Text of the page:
The KNALIJ web application addresses the challenges and opportunities posed by ‘big data’ with a new generation of information visualization tools. It offers researchers, students and health consumers alike a technology platform with capabilities to rapidly discover and gain insights from the copious amounts of information being made available from the National Libraries of Medicine (NLM), through its data repositories such as PubMed. KNALIJ recognizes the ‘connections’ linking bio-medical and life sciences research and researchers around the world, and visualizes those linkages. This makes them clear, intuitive, and even playful by providing interactive ‘information communities’ for exploration, analysis, and education.
NLMplus is an innovative semantic search and discovery application developed by WebLib LLC, a small business in Maryland. NLMplus provides enhanced access to the vast collection of health and biomedical information and services made available by the world’s largest medical library, the National Library of Medicine (NLM).
Quertle is an innovative website for searching and investigating the biomedical literature. Quertle uses advanced linguistic methods to find the most relevant documents instead of traditional keyword searching, which often returns an overwhelming list of uninformative articles. Quertle is geared to active life science professionals – both researchers and health care providers – and saves them considerable time and effort in finding the literature they need. Quertle, available on the web using any browser, simultaneously searches multiple sources of life science literature, including MEDLINE.
The BioDigital Human Platform simplifies the understanding of health topics by visualizing anatomy, conditions and treatments. Similar to how geo-browsers such as Google Earth serve as the basis for thousands of location based applications, the BioDigital Human Platform will open up entirely new ways to augment healthcare applications. From the visual representation of concepts found on health portals, to step-by-step virtual guidance for surgical planning, to EHR integration so patients can finally understand their diagnosis, the BioDigital Human Platform will meet the learning demands of 21st century medicine.
DailyMedPlus is an online application providing integrated access to pharmaceutical information available from various databases provided by the National Library of Medicine (NLM). DailyMedPlus offers a high-performance unified search engine providing ranked, highlighted and full-text search results for patients and healthcare professionals who seek updated prescribing information. As the only product of its kind, the application supports searching NLM databases for pharmaceutical products using trade and generic names, medical conditions, indications, contra-indications, side-effects, and also allows for the searching of these products by their physical characteristics (“red round”), providing image results in an in line intuitive layout. Users benefit from comprehensive search results of more than 90,000 products displayed in over 26,000 organized and digitally curated monographs designed for browsing on a wide variety of desktop and mobile platforms.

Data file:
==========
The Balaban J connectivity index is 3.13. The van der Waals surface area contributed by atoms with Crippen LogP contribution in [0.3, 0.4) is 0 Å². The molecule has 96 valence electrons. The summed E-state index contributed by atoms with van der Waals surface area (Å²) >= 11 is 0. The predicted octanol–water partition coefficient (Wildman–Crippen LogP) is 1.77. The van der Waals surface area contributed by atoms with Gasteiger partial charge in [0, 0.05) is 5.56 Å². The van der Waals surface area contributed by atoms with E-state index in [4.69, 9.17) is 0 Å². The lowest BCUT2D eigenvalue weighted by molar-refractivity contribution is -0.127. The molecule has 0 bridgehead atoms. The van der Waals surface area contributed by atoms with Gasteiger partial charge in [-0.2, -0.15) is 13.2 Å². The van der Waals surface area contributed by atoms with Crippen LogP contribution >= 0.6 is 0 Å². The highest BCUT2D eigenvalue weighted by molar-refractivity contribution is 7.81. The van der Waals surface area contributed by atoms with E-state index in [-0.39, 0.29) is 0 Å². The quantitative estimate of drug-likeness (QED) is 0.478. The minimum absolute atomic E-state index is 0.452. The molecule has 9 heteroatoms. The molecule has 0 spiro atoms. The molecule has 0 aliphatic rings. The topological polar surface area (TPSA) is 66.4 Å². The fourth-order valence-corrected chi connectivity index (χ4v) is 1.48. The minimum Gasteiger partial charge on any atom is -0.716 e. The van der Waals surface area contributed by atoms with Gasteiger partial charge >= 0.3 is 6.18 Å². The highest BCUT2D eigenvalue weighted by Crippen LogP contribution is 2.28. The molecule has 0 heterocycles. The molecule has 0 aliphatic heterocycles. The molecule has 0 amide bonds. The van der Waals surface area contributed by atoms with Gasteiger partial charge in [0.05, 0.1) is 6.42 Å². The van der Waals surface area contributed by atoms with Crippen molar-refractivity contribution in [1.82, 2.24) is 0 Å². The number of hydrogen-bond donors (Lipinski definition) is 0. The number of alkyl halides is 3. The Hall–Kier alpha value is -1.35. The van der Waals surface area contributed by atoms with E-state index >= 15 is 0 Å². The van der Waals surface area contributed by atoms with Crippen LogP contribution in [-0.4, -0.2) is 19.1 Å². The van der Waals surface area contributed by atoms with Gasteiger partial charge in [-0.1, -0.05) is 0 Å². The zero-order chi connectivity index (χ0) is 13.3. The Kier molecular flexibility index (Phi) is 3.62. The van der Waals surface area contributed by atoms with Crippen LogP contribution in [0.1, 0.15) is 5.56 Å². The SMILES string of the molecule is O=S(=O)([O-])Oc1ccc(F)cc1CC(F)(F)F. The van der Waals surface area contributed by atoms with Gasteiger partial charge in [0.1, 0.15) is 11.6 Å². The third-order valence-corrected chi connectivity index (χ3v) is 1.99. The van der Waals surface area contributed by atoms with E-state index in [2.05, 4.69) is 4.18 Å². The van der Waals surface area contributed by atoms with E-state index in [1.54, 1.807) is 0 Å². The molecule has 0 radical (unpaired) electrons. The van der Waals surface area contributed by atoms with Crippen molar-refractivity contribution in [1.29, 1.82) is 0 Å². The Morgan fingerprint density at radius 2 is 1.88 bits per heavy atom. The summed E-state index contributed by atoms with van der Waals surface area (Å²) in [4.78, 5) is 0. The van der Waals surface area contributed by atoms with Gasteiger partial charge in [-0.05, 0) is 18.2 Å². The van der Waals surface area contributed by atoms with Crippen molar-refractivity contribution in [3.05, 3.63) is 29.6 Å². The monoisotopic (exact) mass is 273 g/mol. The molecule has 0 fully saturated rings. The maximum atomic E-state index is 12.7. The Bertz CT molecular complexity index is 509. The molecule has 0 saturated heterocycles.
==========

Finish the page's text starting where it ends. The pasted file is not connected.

Drug Diary is an iOS (iPhone / iPod Touch / iPad) application that allows users to quickly build an inventory of prescribed and OTC medications they are currently taking or have taken in the past along with information on the associated prescribers and pharmacies. From there, they are able to take notes outlining their experiences with these medications and generate reports to share with care providers. Data entry is made quick and easy through the use of a locally cached copy of the NLM’s RxTerms dataset and intelligent data entry screens that require little to no typing. The app leverages the data present in RxTerms to allow one tap access to another NLM source, MedLine Plus, which is a web portal that provides detailed information on the medications in the user’s library.
Molecules is a 3-D molecular modeling application for Apple’s iOS devices, including the iPad, iPhone, and iPod touch. It pushes the limits of mobile graphics processors by using advanced techniques to make realistic renderings of molecular models. A touch-based interface allows for intuitive manipulation of these structures, so that they can be viewed from any angle and at any scale. While originally designed for researchers to view and present biomolecule structures on the go, the most popular use of Molecules has proven to be in education. Chemistry teachers are using this application to explain common molecular structures to their students, and biology professors are demonstrating the form and function of biomolecules. Many students already have iOS devices of their own, so they are able to make the lesson more personal by following along on their own iPhone or iPad. The popularity of this approach is seen in the over 1.7 million downloads of this application to date.
Orkov is a Greek term for Hippocratic Oath that medical professionals, especially, physicians take all over the world. Orkov, an iPhone App for iOS 5 platform as well as for Android OS is a productivity smart phone application for hundreds of thousands of medical researchers who are the end users of PubMed.gov data all over the world. Orkov empowers many researchers to search and browse research abstracts and full text research articles from the repository of PubMed.gov’s over 5,000+ research journals. Orkov utilizes publicly available web service interface of PubMed.gov. Majority of the features of PubMed.gov are wrapped into a powerful iPhone/Andorid App that is easy to use and navigate.
- Quertle, a Life Sciences Semantic Search Engine, Wins a National Library of Medicine Award (biojobblog.com)